Rhonda Shanks (University of British Columbia) explores the fraught and burgeoning relationships between academic writing, spiritual labour, and public scholarship to trace the genealogy of a project of reading Black Feminist texts as a sacred practice. She presents the story of the limits of listening and the possibilities of a failure that keeps trying, of imagining alliances through old and new registers and through ruptures and disruptions of form, and of gradually attuning to the places, objects, and affective relationships that both bar listening and become the conditions of its possibility.

Who Are We and What Do We Do? Meet the 2017-2018 Members of the CSGSP!

Meet the 2017-2018 members of the Committee on the Status of Graduate Students in the Profession! As CSGSP members, we are appointed via nomination and serve for a three-year period. We are graduate students and recent PhDs at various points in our graduate school careers, and we are dedicated to advocating for graduate students.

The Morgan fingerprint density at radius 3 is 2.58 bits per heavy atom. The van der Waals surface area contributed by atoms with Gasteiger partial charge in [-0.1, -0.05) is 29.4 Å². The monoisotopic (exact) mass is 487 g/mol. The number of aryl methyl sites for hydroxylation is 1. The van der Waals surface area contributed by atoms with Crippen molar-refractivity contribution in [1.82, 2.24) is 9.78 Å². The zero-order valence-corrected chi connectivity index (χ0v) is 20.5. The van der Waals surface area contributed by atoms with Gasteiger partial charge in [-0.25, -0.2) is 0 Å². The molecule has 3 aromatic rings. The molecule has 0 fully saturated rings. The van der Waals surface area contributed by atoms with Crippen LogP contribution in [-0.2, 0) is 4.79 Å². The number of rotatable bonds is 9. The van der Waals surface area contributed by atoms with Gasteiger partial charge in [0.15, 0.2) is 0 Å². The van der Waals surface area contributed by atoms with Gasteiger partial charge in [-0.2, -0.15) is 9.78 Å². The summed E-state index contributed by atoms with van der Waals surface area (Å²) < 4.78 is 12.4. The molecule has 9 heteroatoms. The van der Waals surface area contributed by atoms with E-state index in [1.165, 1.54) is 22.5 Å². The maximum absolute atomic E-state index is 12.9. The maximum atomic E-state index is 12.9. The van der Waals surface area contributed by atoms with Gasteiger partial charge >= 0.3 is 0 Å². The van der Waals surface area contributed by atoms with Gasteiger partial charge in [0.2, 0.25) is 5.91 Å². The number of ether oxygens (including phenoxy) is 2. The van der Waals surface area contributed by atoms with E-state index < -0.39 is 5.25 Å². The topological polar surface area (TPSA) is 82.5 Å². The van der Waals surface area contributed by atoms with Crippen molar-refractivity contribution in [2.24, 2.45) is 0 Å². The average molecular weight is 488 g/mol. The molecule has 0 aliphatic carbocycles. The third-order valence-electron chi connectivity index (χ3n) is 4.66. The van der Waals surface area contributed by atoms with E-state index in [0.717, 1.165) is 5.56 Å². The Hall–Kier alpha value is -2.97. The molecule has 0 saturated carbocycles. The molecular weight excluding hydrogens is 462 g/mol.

On 12-13 October 2017, the CSGSP held its annual organizing meeting. During that meeting, our agenda included:

  • Providing campus updates to bring awareness to issues that graduate students currently face (including issues relating to labor and unionization, safety, and finances)
  • Organizing panels and social events for grad students at the 2018 convention in New York (this year’s panels include: “Interviews in the Digital Age,” “Possibilities of Public Humanities,” and “Precarity and Activism”)
  • Proposing committee panels for the 2019 convention in Chicago (CFP’s forthcoming!)
  • Meeting with MLA executive director Paula Krebs to discuss graduate student concerns and the resources that MLA can offer them
  • Planning future projects to benefit grad students and to advocate for their needs

Please feel free to reach out to us individually or at csgsp@mla.org with your questions or concerns. You can also connect with us on twitter (@MLAgrads) or meet us in person at the MLA convention where we host the Grad Lounge!

2017-2018 CSGSP Members: